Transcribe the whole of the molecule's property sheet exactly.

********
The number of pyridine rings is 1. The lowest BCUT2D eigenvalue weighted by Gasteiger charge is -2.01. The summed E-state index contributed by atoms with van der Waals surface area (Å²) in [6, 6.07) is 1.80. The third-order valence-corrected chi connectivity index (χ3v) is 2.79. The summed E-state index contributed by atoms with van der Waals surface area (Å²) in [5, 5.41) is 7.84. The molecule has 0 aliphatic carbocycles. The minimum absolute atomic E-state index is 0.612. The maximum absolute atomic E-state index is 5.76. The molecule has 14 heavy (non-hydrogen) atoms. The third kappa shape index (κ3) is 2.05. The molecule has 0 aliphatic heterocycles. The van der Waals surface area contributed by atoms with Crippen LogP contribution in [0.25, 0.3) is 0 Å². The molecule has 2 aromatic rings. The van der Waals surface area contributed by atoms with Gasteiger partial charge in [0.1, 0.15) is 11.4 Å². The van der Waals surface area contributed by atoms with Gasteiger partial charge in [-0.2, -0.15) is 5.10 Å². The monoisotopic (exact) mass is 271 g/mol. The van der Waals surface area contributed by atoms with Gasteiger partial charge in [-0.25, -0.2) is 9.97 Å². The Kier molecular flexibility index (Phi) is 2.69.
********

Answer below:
The number of pyridine rings is 1. The lowest BCUT2D eigenvalue weighted by Gasteiger charge is -2.01. The summed E-state index contributed by atoms with van der Waals surface area (Å²) in [6, 6.07) is 1.80. The third-order valence-corrected chi connectivity index (χ3v) is 2.79. The summed E-state index contributed by atoms with van der Waals surface area (Å²) in [5, 5.41) is 7.84. The molecule has 0 aliphatic carbocycles. The minimum absolute atomic E-state index is 0.612. The maximum absolute atomic E-state index is 5.76. The molecule has 14 heavy (non-hydrogen) atoms. The third kappa shape index (κ3) is 2.05. The molecule has 0 aliphatic heterocycles. The van der Waals surface area contributed by atoms with Crippen LogP contribution in [0.25, 0.3) is 0 Å². The molecule has 2 aromatic rings. The van der Waals surface area contributed by atoms with Gasteiger partial charge in [0.1, 0.15) is 11.4 Å². The van der Waals surface area contributed by atoms with Gasteiger partial charge in [-0.2, -0.15) is 5.10 Å². The monoisotopic (exact) mass is 271 g/mol. The van der Waals surface area contributed by atoms with Gasteiger partial charge in [-0.25, -0.2) is 9.97 Å². The Kier molecular flexibility index (Phi) is 2.69.